optimizing trajectory angle


I had the pleasure of teaching physics for the Pre First-Year Academic and Career Engagement (PREFACE) Program. These are students that graduated high school and are transitioning into college to study engineering. The following is a problem I gave my students as a challenge question on their final. Many students found this problem interesting and we had a long discussion about the power of learning theoretical mechanics for the future of their respective degrees.

The Problem

A ball is thrown at speed $v_o$ from zero height on level ground. At what angle $\phi$ (from horizontal) should the ball be thrown such that the area under the trajectory is maximized? (Assume no air resistance)

Visualize the Problem

It’s important to visualize the problem at hand. We can ask questions such as:

  1. How does the shape of trajectory change with different $\phi$?
  2. How does the area under the curve change with changing $\phi$?

Let’s take a look at what this might look like.

Figure 1 — Visualizing Trajectory of Ball

The Physics

In order to find the area underneath a curve, we can use calculus. Generally, the area of an arbitrary curve in our x—y plane is:

$$\int_{x_o}^{x_f}y dx$$

For projectile motion, x and y are expressed as:

$$x = x(t) = v_{o,x} t = v_o cos(\phi) t$$

$$y = y(t) = v_{o,y} t - \frac{1}{2}g t^2 = v_o sin(\phi) t - \frac{1}{2} g t^2$$

We can use these expressions to integrate the curve in order to find the area. Note that x and y are both in terms of t, this is called parameterization because we’re turning a multi-variable equation into an equation with one “parametric” parameter, t. Let’s first talk about the integral bounds of the new integral that is now in terms of t:

It makes sense to allow time to start at zero: $$t_o = 0$$

Now to find final time, let’s find where the ball hits the ground again:

$$v_o sin(\phi) t - \frac{1}{2} g t^2 = 0$$ $$t_{final} = \frac{2 v_o sin(\phi)}{g}$$

To find $dx$, we can take a time differential: $$dx = v_o cos(\phi) dt$$

Putting The Pieces Together To Find Area

$$\int_{0}^{\frac{2 v_o sin(\phi)}{g}} (v_o sin(\phi) t - \frac{1}{2} g t^2)(v_o cos(\phi) dt)$$

Let’s think about how the area under the curve changes with changing $\phi$. This will help us answer our first question (1).

Figure 2 — Visualizing Trajectory of Ball With Changing $\phi$

Solving this integral gives:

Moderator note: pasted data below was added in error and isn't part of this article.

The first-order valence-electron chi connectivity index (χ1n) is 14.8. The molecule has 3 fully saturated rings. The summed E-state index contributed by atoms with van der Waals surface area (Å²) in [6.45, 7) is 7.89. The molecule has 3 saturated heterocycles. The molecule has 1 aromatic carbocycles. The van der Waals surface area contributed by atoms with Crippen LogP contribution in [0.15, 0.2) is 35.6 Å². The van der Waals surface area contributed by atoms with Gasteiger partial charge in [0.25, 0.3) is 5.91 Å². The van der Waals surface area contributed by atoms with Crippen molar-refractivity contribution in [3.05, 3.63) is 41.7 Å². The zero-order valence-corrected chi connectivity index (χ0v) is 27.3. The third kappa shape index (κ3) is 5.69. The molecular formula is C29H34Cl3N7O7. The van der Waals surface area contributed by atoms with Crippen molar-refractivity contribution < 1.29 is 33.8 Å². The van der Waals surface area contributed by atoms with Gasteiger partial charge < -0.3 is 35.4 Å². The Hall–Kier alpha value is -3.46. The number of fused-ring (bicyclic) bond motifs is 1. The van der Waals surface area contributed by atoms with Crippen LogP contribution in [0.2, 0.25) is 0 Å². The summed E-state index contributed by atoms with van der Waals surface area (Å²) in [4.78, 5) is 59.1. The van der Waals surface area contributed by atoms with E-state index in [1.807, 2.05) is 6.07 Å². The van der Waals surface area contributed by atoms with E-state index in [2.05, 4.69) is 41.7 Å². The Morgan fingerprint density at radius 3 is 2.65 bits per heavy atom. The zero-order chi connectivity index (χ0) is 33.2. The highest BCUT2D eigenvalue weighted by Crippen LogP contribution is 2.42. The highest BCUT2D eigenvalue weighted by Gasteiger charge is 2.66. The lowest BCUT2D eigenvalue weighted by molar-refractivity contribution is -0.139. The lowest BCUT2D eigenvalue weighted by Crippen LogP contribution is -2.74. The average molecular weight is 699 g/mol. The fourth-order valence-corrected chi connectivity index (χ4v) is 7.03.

$$\frac{2 v^4 cos(\phi) sin^3(\phi)}{3g^2}$$

Putting In Numbers

To move forward with our analysis, let’s put in some numbers.

Let $v_o = 5 \frac{m}{s}$ and $g = 10 \frac{m}{s^2}$

In this case, the integral becomes:

$$\frac{25}{6}cos(\phi) sin^3(\phi)$$

To answer our second question (2) that asks how does the area under the curve change with changing $\phi$, we can draw the plot below.

Figure 3 — Visualizing Area Under Trajectory of Ball With Various Values of $\phi$

The Answer

To find the answer we take the derivative of the equation that tells us the area with respect to angle, set it equal to zero, then solve for $\phi$.

$$\frac{d}{d\phi}\frac{25}{6}cos(\phi) sin^3(\phi) = 0$$

Which becomes:

$$\frac{25}{2} cos^2(\phi) sin^2(\phi) = \frac{25 sin^4(\phi)}{6}$$

After some algebra, the answer becomes:

$$\phi = \frac{\pi}{3} = 1.0472$$

Although the answer we are looking for is $\frac{\pi}{3}$, there are other non-intuitive, non-physical answers that technically satisfy our problem as well. For example, $\frac{2\pi}{3}$ is another answer. This would mean that we threw the ball behind us. $(-\frac{2\pi}{3})$ is another answer which would mean we threw the ball behind us and into the ground and gravity was reversed - this wouldn’t make much physical sense. If we allowed the plot above to continue, we get a better picture of what is happening.

Figure 4 — Visualizing Area Under Trajectory of Ball With Various Values of $\phi$ for $0 < \phi < \frac{5\pi}{2}$

Final Questions to Answer

For completion, let’s answer some basic questions about our ball given the initial conditions states above now that we know the optimal angle $\phi$.

How long does it take the ball to land?

$$t = \frac{2 v_o sin(\phi)}{g} = \frac{\sqrt3}{2} = 0.866025\ s$$

How far does the ball go?

$$x = v_o cos(\phi) t = \frac{5\sqrt3}{4} = 2.16506\ m$$

How high does the ball go?

$$y = v_0 sin(\phi) \frac{t}{2} - \frac{g}{2} \left(\frac{t}{2}\right)^2 = \frac{15}{16} = 0.9375\ m$$

What is the area under the curve that is maximized at $\phi = \frac{\pi}{3}$?

$$A = \frac{25}{6} cos(\phi) sin^3(\phi) = \frac{25 \sqrt3}{32} = 1.35316\ m^2$$

Figure 5 — Ball Trajectory at Angle $\frac{\pi}{3}$